Ben Ashworth has lost his brave battle for life, five years after being diagnosed, but his determination to ensure a positive, lasting legacy proved an inspiration to so many.
Within hours of his wife Louise announcing his passing, tributes to the dad-of-Skye, Isobel and Heidi were into the thousands and continue to flood in.
Among them was one from Steve Marsden, which said: “There are no words really that can adequately express how I and all of us felt and feel about Ben. His strength, his humour, his wit his faith and his humanity. His soul was blessed and those who were privileged enough to have known him no matter how long or fleeting that may have been we are all much better human beings for it.”
Roxanne Crabtree added: “Ben was a pleasure to see when he came in for his workouts and always had a beaming smile on his face. It was infectious. May you rest in peace Ben.”
Kerry Metcalf said in tribute: “I have followed Ben since day one. What a truly amazing, inspirational man. He truly did tackle cancer and his life head on. This guy will not be forgotten.”
Peter Cobb said: “A true inspiration, a man of positivity and faith. He truly fought the good fight against a terrible disease.”
Fiona Salt wrote: “You continue to be an inspiration - your bravery and dignity was awe inspiring. Your generous spirit will be remembered by your friends and family and shown in your children.”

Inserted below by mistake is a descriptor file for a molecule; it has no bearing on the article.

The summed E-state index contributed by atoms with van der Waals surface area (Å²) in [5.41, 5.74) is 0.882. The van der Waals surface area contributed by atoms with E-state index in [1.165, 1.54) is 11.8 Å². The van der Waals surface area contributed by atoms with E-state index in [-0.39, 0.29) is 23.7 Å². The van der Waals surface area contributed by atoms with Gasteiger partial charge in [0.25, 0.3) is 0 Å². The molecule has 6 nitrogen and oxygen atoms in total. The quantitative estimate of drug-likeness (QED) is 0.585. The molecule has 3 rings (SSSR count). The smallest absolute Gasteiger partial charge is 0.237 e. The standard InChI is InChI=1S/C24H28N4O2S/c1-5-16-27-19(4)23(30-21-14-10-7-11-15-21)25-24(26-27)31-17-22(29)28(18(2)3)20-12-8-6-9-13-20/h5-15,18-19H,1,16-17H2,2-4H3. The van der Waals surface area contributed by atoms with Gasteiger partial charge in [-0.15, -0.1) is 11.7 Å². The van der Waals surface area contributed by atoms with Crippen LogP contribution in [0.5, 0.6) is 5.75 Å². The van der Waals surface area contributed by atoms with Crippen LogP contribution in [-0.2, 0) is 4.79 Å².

Ben was diagnosed with the disease in 2012 and told he only had months to live.
After setting a target of six marathons in six months in 2014, he ended up running more than 20, raising thousands of pounds via the Ben’s Bowel Movements charity site.
Last Christmastime, more than 100 runners added to the fund when they took part in the Cheeky Santa Dash in Avenham Park.
Earlier in the year, he had spent several weeks in hospital after a new tumour was found on his liver. He had to undergo an 11-hour operation and was in intensive care for five weeks, but was delighted at the success of the event, at which racers not only had the option of wearing the traditional Santa suit but also a pair of special ‘bum’ shorts.
Ben said at the event: “If through this we can stop even one family going through what we have it will have been worth it. It’s good that people are willing to do something daft.
“If you’re willing to feel daft running around in these shorts then you might be more willing to go to see your doctor when you feel daft about your symptoms.”
During Ben’s fund-raising campaign, Mark Flannagan, chief executive of the charity Beating Bowel Cancer, said: “He is an incredible human being and an inspiration to everyone who knows him.”